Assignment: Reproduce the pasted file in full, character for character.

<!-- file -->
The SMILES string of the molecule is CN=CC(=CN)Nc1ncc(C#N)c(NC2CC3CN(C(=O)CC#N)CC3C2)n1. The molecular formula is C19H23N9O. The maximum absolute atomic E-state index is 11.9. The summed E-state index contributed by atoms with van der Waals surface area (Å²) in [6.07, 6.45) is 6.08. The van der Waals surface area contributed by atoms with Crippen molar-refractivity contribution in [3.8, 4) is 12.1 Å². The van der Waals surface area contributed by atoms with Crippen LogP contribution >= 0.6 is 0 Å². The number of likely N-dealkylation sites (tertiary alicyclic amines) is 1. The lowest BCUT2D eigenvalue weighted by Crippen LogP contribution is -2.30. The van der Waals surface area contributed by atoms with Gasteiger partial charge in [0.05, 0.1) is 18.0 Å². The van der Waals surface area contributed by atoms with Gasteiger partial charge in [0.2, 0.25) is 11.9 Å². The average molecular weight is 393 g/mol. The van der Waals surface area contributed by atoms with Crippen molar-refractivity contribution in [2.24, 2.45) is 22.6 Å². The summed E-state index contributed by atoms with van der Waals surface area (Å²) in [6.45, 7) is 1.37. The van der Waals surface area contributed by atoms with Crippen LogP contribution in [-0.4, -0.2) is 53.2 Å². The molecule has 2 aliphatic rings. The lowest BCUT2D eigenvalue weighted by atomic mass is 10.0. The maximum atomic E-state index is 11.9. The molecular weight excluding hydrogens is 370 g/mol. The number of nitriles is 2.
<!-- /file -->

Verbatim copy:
The SMILES string of the molecule is CN=CC(=CN)Nc1ncc(C#N)c(NC2CC3CN(C(=O)CC#N)CC3C2)n1. The molecular formula is C19H23N9O. The maximum absolute atomic E-state index is 11.9. The summed E-state index contributed by atoms with van der Waals surface area (Å²) in [6.07, 6.45) is 6.08. The van der Waals surface area contributed by atoms with Crippen molar-refractivity contribution in [3.8, 4) is 12.1 Å². The van der Waals surface area contributed by atoms with Crippen LogP contribution >= 0.6 is 0 Å². The number of likely N-dealkylation sites (tertiary alicyclic amines) is 1. The lowest BCUT2D eigenvalue weighted by Crippen LogP contribution is -2.30. The van der Waals surface area contributed by atoms with Gasteiger partial charge in [0.05, 0.1) is 18.0 Å². The van der Waals surface area contributed by atoms with Gasteiger partial charge in [0.2, 0.25) is 11.9 Å². The average molecular weight is 393 g/mol. The van der Waals surface area contributed by atoms with Crippen molar-refractivity contribution in [2.24, 2.45) is 22.6 Å². The summed E-state index contributed by atoms with van der Waals surface area (Å²) in [6.45, 7) is 1.37. The van der Waals surface area contributed by atoms with Crippen LogP contribution in [-0.4, -0.2) is 53.2 Å². The molecule has 2 aliphatic rings. The lowest BCUT2D eigenvalue weighted by atomic mass is 10.0. The maximum atomic E-state index is 11.9. The molecular weight excluding hydrogens is 370 g/mol. The number of nitriles is 2.